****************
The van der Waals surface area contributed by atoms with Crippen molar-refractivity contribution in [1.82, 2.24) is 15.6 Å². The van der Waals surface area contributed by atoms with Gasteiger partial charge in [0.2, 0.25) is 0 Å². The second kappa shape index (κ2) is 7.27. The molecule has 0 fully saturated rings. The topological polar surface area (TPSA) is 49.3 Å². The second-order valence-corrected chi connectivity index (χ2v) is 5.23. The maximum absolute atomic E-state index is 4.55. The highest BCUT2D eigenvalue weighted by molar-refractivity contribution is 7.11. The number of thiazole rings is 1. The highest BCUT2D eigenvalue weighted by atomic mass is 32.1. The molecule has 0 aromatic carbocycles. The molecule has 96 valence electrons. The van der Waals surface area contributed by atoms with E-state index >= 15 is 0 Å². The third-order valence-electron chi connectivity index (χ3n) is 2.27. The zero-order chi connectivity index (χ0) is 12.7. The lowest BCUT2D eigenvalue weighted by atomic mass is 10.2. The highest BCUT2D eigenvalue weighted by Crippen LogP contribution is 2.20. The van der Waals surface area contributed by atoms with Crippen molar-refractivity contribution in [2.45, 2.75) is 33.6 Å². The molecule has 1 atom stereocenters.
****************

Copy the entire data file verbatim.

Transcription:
The van der Waals surface area contributed by atoms with Crippen molar-refractivity contribution in [1.82, 2.24) is 15.6 Å². The van der Waals surface area contributed by atoms with Gasteiger partial charge in [0.2, 0.25) is 0 Å². The second kappa shape index (κ2) is 7.27. The molecule has 0 fully saturated rings. The topological polar surface area (TPSA) is 49.3 Å². The second-order valence-corrected chi connectivity index (χ2v) is 5.23. The maximum absolute atomic E-state index is 4.55. The highest BCUT2D eigenvalue weighted by molar-refractivity contribution is 7.11. The number of thiazole rings is 1. The highest BCUT2D eigenvalue weighted by atomic mass is 32.1. The molecule has 0 aromatic carbocycles. The molecule has 96 valence electrons. The van der Waals surface area contributed by atoms with E-state index >= 15 is 0 Å². The third-order valence-electron chi connectivity index (χ3n) is 2.27. The zero-order chi connectivity index (χ0) is 12.7. The lowest BCUT2D eigenvalue weighted by atomic mass is 10.2. The highest BCUT2D eigenvalue weighted by Crippen LogP contribution is 2.20. The van der Waals surface area contributed by atoms with Crippen molar-refractivity contribution in [2.45, 2.75) is 33.6 Å². The molecule has 1 atom stereocenters.